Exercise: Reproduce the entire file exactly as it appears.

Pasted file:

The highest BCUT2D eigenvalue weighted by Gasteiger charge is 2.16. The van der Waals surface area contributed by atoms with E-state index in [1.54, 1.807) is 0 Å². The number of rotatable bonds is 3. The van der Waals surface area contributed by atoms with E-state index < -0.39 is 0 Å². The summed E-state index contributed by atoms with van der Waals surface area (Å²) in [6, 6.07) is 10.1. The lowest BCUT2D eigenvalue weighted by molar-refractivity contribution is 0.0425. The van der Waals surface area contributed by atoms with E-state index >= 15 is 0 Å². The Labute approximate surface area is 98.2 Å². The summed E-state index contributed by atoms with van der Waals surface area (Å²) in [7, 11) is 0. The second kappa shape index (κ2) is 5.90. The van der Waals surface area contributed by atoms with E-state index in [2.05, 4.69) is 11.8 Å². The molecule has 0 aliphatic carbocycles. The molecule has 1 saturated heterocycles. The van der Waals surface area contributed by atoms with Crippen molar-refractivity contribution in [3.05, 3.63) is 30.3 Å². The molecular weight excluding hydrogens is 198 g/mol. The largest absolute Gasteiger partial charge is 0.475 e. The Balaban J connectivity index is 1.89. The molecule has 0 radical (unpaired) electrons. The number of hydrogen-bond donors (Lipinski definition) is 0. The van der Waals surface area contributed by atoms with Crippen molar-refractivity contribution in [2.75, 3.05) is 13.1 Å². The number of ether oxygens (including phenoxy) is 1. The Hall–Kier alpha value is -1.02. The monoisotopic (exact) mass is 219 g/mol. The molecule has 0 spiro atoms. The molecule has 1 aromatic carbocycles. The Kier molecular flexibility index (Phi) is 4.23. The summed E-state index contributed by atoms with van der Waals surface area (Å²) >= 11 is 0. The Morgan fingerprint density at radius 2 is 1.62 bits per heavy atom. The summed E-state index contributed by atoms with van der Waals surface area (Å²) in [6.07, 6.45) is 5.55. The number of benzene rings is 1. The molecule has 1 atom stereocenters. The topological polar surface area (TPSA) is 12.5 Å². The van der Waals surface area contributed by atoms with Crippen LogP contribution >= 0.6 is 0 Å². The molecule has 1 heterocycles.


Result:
The highest BCUT2D eigenvalue weighted by Gasteiger charge is 2.16. The van der Waals surface area contributed by atoms with E-state index in [1.54, 1.807) is 0 Å². The number of rotatable bonds is 3. The van der Waals surface area contributed by atoms with E-state index < -0.39 is 0 Å². The summed E-state index contributed by atoms with van der Waals surface area (Å²) in [6, 6.07) is 10.1. The lowest BCUT2D eigenvalue weighted by molar-refractivity contribution is 0.0425. The van der Waals surface area contributed by atoms with E-state index >= 15 is 0 Å². The Labute approximate surface area is 98.2 Å². The summed E-state index contributed by atoms with van der Waals surface area (Å²) in [7, 11) is 0. The second kappa shape index (κ2) is 5.90. The van der Waals surface area contributed by atoms with E-state index in [2.05, 4.69) is 11.8 Å². The molecule has 0 aliphatic carbocycles. The molecule has 1 saturated heterocycles. The van der Waals surface area contributed by atoms with Crippen molar-refractivity contribution in [3.05, 3.63) is 30.3 Å². The molecular weight excluding hydrogens is 198 g/mol. The largest absolute Gasteiger partial charge is 0.475 e. The Balaban J connectivity index is 1.89. The molecule has 0 radical (unpaired) electrons. The number of hydrogen-bond donors (Lipinski definition) is 0. The van der Waals surface area contributed by atoms with Crippen molar-refractivity contribution in [2.75, 3.05) is 13.1 Å². The number of ether oxygens (including phenoxy) is 1. The Hall–Kier alpha value is -1.02. The monoisotopic (exact) mass is 219 g/mol. The molecule has 0 spiro atoms. The molecule has 1 aromatic carbocycles. The Kier molecular flexibility index (Phi) is 4.23. The summed E-state index contributed by atoms with van der Waals surface area (Å²) >= 11 is 0. The Morgan fingerprint density at radius 2 is 1.62 bits per heavy atom. The summed E-state index contributed by atoms with van der Waals surface area (Å²) in [6.07, 6.45) is 5.55. The number of benzene rings is 1. The molecule has 1 atom stereocenters. The topological polar surface area (TPSA) is 12.5 Å². The van der Waals surface area contributed by atoms with Crippen LogP contribution >= 0.6 is 0 Å². The molecule has 1 heterocycles.